Genesis 44:33
Now please let your servant stay here as my lord's slave in place of the boy. Let him return with his brothers.
The Conversion of JudahW. Roberts Genesis 44:14-34
Joseph's Love, and Judah's ChargeW. S. Smith, B. D.Genesis 44:16-34
Judah's ArgumentA. Fuller.Genesis 44:16-34
Judah's IntercessionT. H. Leale.Genesis 44:16-34
Judah's IntercessionA. Fuller.Genesis 44:16-34
Judah's IntercessionJ. C. Gray.Genesis 44:16-34
Character Built on FaithR.A. Redford Genesis 44

For thy servant became surety for the lad unto his father. The brethren of Joseph had been surprised on their second visit to Egypt at the cordiality of their reception. They started homewards with well-laden sacks and trembling gladness. They had not gone far when they were overtaken, their sacks searched, and the cup found. With depressed spirits and dreary forebodings they were brought back to the city, and into the presence of Joseph. Joseph had several motives in his strange treatment of his brethren. He may have desired in some way to punish them for their sin against himself by letting them taste some of the bitterness he had experienced when, ruthlessly torn from his home, he was sent a shrinking slave into a distant land. Human nature was strong in Joseph as in others. His brethren had to learn the nature of their own sin by suffering. They have also to learn that their lives were forfeited by sin to justice. He wished also to bring them to a state of humility, so that they should afterwards behave rightly to each other. He may have had doubts as to the safety of his own brother Benjamin with them. He tests thus their interest in their half-brother, for they could have left with some sort of excuse Benjamin as a slave in Egypt. He tests also their regard for their father, and finds out also how they would look upon himself when he should reveal himself to them. Judah is the spokesman for the rest in the painful circumstances in which they are all placed. Joseph proposes to keep only Benjamin as a slave, but Judah draws near, and with deepest humility and heartfelt earnestness pleads with Joseph. Consider -


1. Judah pleads as surety for Benjamin, and as a brother. We find that it is Judah and not Reuben who pleads now for the life of a brother. Age has mellowed the fierce Judah. We cannot always tell from what a man is in his early years what he will be later on.

(1) Judah admits the wrong, attempts no excuse or extenuation. All evidence was against Benjamin. Judah and the rest cannot tell what to think of the act. He admitted it. We must admit our sin.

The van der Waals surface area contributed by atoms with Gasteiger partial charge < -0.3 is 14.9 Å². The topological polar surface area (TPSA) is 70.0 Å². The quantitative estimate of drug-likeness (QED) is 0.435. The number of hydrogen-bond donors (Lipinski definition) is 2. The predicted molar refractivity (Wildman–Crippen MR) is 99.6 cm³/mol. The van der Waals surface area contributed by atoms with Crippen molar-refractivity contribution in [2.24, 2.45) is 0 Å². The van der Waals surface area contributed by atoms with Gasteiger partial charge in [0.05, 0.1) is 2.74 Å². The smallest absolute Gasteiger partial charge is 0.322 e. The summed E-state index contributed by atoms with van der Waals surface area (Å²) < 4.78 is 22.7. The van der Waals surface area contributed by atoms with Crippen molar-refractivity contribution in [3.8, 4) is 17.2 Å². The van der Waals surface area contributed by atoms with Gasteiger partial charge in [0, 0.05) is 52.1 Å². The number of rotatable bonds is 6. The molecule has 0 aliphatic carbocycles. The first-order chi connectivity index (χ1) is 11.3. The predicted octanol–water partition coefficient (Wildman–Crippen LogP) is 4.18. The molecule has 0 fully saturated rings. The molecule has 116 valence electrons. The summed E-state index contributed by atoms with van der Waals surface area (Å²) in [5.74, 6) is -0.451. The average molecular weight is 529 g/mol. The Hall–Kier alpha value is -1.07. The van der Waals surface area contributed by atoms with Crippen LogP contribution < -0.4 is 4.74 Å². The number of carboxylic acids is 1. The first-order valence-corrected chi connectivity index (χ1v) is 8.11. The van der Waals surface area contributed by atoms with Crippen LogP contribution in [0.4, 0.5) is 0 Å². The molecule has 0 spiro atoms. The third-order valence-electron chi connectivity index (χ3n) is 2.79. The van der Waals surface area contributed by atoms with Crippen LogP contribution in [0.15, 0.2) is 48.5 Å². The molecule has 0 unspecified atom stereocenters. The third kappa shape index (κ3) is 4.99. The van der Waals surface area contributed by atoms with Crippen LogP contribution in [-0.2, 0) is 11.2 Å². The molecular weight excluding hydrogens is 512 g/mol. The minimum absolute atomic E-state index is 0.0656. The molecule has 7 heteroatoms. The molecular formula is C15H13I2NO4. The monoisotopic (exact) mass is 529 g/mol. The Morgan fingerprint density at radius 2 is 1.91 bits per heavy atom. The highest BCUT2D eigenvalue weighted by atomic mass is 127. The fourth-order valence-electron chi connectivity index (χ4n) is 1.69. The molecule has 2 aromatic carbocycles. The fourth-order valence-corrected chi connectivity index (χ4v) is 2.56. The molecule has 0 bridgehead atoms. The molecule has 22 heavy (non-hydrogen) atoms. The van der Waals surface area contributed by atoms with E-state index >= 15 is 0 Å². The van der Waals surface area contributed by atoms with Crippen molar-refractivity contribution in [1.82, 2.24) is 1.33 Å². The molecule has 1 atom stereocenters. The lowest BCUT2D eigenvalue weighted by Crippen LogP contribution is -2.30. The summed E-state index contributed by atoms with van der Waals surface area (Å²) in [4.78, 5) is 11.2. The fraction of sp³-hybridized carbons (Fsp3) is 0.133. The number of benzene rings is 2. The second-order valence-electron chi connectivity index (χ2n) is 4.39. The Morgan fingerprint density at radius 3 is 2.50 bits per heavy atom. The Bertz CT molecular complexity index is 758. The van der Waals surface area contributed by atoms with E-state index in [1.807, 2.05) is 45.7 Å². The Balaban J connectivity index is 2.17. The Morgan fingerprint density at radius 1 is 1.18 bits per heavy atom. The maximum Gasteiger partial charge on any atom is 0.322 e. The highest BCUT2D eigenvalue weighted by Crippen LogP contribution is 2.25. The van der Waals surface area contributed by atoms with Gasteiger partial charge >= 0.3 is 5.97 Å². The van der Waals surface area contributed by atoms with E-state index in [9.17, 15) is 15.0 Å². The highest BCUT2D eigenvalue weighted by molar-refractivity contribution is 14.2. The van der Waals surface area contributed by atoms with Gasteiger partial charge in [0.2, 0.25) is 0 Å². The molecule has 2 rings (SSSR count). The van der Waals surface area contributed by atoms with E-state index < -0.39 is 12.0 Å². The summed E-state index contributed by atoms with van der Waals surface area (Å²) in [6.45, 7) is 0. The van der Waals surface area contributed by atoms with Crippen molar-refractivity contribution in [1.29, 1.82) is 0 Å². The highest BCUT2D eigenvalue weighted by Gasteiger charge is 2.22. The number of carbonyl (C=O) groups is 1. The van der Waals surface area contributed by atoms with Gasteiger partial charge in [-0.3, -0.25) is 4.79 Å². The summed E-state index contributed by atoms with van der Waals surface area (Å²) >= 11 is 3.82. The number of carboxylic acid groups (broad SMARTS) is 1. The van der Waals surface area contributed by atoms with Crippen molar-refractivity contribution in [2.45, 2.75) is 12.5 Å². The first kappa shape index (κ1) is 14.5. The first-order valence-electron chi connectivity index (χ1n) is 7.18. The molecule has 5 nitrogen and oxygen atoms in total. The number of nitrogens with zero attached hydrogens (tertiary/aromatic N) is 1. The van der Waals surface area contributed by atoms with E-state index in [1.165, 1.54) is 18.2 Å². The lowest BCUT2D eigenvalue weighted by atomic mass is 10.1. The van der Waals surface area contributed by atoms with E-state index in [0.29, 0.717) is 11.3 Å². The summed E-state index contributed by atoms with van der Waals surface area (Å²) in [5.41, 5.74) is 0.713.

(2) Confessed that it was right that Benjamin and they should suffer. Some blame others for their circumstances and sins. To all appearance here Benjamin was alone to blame.

(3) He throws himself on the righteousness and compassion of Joseph. This is all we can do before God. He pleads the pain which it will cause to his father. His appeal is most pathetic. Read it, and the fount of tears must be touched. In all the volumes of fiction ever written there is nothing to surpass the tenderness and pathos of this pleading of Judah.

2. We learn from this position and pleading of Judah as to how we should approach God. We have sinned and can only throw ourselves on his mercy. We see also how Christ pleads for us. His pleading is real and earnest. He prayed on earth for his disciples. The present is a dispensation of mediation. Hence Christ still pleads as our surety in heaven.

II. JUDAH'S OFFER. He is ready to be bound for Benjamin. It is one thing to talk, another to act. He had promised his father to bring Benjamin again (Genesis 43:9), and he wishes to keep his word. He became surety, a guarantee, as one who is bound by signing a paper. He was answerable to his father. He is ready to give his service for Benjamin, his life for his brother. His faithfulness was thus proved. Christ is our surety. He makes himself one with us (Hebrews 2:11). He sprang from Judah (Hebrews 7:14). He became one with us in nature and in temptation, and was accepted as our substitute, was bound, abused, and crucified. He bore the curse for us (Galatians 3:13). He sacrificed himself for us. Christ died for us who were below him. We may see in the success of Judah's pleading an indication of the success of Jesus' work. Joseph needed no entreaty to be merciful to Benjamin. He was nearer of kin to Benjamin than Judah was. So God is our Father. Joseph only wished to see the brethren in a fit state to be forgiven. They were entirely forgiven (vers. 5-15). He forgave freely, and wished them to forgive themselves. He knew very well that if they began to blame themselves too much, or to upbraid each other, they would never be happy. Forgiveness should produce peace.